Chamorro seeks U.S. aid to ease Nicaragua's debt

April 17, 1991|By Peter Osterlund | Peter Osterlund,Washington Bureau of The Sun

WASHINGTON -- Nicaraguan President Violeta Chamorro appealed to Congress yesterday for "steadfast financial assistance" as her country attempts the "almost impossible" task of building democracy amid the ruin of civil war and economic despair.

"We urgently need foreign investment, credit and international cooperation in order to permit our people to develop their creative talents and to let us rise from the ashes left for us by past dictatorships," she told a special joint meeting of Congress.

She also pledged to "religiously" respect human rights and to prosecute anyone caught exporting weapons to leftist rebels in neighboring El Salvador.

The speech represented the public centerpiece of a three-day visit to Washington, where she is meeting with officials to reschedule payments on her country's $9.5 billion foreign debt. Mrs. Chamorro was to meet with President Bush today.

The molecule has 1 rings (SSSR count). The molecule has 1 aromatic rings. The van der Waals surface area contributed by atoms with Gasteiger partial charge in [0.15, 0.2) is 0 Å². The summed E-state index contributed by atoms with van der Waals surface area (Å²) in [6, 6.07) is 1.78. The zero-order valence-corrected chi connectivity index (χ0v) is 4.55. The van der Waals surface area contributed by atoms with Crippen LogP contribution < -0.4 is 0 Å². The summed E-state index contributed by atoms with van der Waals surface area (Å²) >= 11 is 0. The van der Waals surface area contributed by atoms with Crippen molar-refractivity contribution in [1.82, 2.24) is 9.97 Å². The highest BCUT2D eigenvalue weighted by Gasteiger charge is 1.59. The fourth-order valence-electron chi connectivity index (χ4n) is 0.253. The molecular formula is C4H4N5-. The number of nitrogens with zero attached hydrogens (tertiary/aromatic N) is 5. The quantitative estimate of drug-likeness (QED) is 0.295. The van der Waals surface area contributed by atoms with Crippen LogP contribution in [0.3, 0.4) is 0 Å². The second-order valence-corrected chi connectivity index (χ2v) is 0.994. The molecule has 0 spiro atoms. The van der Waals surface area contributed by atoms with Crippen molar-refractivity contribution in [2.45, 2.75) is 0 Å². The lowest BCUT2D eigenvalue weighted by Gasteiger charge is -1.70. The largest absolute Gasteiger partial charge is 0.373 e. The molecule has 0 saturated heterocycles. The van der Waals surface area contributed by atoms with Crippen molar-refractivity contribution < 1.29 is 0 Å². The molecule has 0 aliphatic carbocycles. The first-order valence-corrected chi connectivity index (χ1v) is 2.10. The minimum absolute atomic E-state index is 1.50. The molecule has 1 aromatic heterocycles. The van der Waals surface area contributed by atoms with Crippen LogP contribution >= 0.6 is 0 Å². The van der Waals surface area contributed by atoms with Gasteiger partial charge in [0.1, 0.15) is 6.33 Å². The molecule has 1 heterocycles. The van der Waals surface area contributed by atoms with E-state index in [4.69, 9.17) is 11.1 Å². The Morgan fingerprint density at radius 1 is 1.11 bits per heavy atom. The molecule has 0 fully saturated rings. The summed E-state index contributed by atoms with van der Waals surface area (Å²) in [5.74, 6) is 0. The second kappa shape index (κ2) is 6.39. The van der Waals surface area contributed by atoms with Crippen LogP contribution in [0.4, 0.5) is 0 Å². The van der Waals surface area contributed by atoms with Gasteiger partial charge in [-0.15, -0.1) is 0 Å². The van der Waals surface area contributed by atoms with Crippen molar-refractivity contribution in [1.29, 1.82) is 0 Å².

Nicaragua is $360 million in arrears on that debt. If contributions and loans are arranged to make the payment, it will become eligible for new credits at the World Bank and other financial institutions. The United States has pledged $50 million toward the arrearage payment.

While Mrs. Chamorro's remarks drew sympathetic applause, few members of Congress rushed forward with promises of new financial commitments. Instead, several pointed to economic problems at home and a multitude of demands abroad that would prevent the United States from fulfilling all, or even most, of Nicaragua's requirements.

"Obviously it's difficult for us to do as much as we would like to do in many parts of the world," said House Speaker Thomas S. Foley, D-Wash. Mr. Foley said it was more likely that Congress would urge the Bush administration to expedite aid dollars already allocated for Nicaragua.

Since Mrs. Chamorro's February 1990 electoral victory over the Sandinista government led by Daniel Ortega Saavedra, $537 million has been earmarked for Nicaragua. According to congressional sources, about $207 million has been disbursed.

The administration seeks $179 million for Nicaragua in fiscal 1992, which begins Oct. 1.

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